is a lesson for all life - face the terrible, face it boldly. Like the
monkeys, the hardships of life fall back when we cease to flee from them.
If we are ever to gain freedom, it must be by conquering nature, never
by running away. Cowards never win victories. We have to fight fear and
troubles and ignorance if we expect them to flee before us.’
We have some inborn fears in us, we sow some more seeds, we nourish them
and make them grow with us. There is a Telugu cinema in which the hero
goes to a psychiatrist. The doctor asks him what’s your problem
?’ ‘Fear is my problem !’
‘What are you scared of ?’ He lists out a wide range of topics
like - ‘I am scared if the door is open. I am scared if the door
is closed. I am scared of a moving bus, I am scared if it stops etc’.
It is true to some extent. Once Ramu slept in his uncle’s house.
He read a book for some time before going to bed. In the middle of the
night he woke up suddenly to a small sound. Somebody was sitting beside
him, turning the pages of the book, one after the other, licking his finger
every now and then. ‘My God! I never knew there’s a ghost
in my uncle’s house. What do I do now ?’ He was scared to
open his eyes. He tried to call out his uncle’s name, but his throat
went dry. He read out Hanuman Chalisa to himself, picked up a little courage
and peeped through the bedsheet over his face. The next minute he burst
out laughing. The book he read a few hours ago, was lying on the stool
beside his bed. The pages were being turned over, not by a ghost, but
by the ghastly fan !
On another occasion, he saw a thief standing in a corner with a black
blanket covered round his shoulders. He shrieked and his uncle came running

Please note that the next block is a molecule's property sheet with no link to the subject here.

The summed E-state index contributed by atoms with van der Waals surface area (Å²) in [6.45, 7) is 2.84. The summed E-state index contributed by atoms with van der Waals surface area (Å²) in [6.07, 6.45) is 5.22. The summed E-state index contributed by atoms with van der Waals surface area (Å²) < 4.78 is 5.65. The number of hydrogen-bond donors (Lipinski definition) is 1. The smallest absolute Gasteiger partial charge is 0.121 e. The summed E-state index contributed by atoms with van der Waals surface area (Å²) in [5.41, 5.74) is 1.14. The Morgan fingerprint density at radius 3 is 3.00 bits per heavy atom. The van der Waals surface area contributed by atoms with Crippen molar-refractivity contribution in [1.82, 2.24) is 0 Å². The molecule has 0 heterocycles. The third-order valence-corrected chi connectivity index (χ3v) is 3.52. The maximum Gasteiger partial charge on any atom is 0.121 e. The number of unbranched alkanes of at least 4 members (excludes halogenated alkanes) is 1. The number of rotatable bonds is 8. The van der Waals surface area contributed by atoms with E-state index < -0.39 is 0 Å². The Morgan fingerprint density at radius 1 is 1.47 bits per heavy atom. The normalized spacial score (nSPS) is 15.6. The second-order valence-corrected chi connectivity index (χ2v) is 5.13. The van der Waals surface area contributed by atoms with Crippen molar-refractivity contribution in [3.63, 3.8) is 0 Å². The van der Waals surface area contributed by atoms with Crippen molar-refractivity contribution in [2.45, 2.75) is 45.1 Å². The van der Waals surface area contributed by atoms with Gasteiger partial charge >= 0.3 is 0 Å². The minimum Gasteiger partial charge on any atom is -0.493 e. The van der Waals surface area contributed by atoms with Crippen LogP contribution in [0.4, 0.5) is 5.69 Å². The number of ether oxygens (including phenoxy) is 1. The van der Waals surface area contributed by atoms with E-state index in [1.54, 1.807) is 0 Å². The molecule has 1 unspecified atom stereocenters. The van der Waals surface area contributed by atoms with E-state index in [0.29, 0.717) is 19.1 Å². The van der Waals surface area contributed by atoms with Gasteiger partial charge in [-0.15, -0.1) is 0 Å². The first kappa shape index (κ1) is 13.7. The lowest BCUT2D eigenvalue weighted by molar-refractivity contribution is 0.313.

to him. When he expressed his fears, the uncle switched on the light.
The black blanket was covered over a heap of clothes. There sat a cat
in the darkness. It jumped away the minute there was light. Our fear in
the darkness of things can be driven away by the light of knowledge.
Life is not a bed of roses. It is not a smooth sail on a calm river in
a fine weather. It is a difficult voyage across the ocean in a rough weather.
We have to fight all through - fight against our enemies, fight against
our vices, fight against our inner voice that pulls us back. There is
always an internal Mahabharat Sangram within our body. If we wish to put
three steps forward, our inner voice makes us put six steps backwards.
We should not yield to this. If we yield we will develop many phobias
in our life. We will be scared of water, heights, depths, darkness, our
own people and under estimate ourselves.
‘Utsaham, Sahasam, Dhairyam, Buddi, Shakti, Parakrama Shadete yatra
tistanti tatra devopi tistati.’
Enthusiasm, adventurous spirit, courage, intelligence, energy and boldness
wherever these qualities are prevalent, God is sure to be present there.
Vivekananda highlighted the essence of courage thus -
‘Be not afraid of anything. You will do marvellous work. The moment,
you fear, you are nobody. It is fear that is the great cause of misery
in the world.
Stop not till the goal is reached.’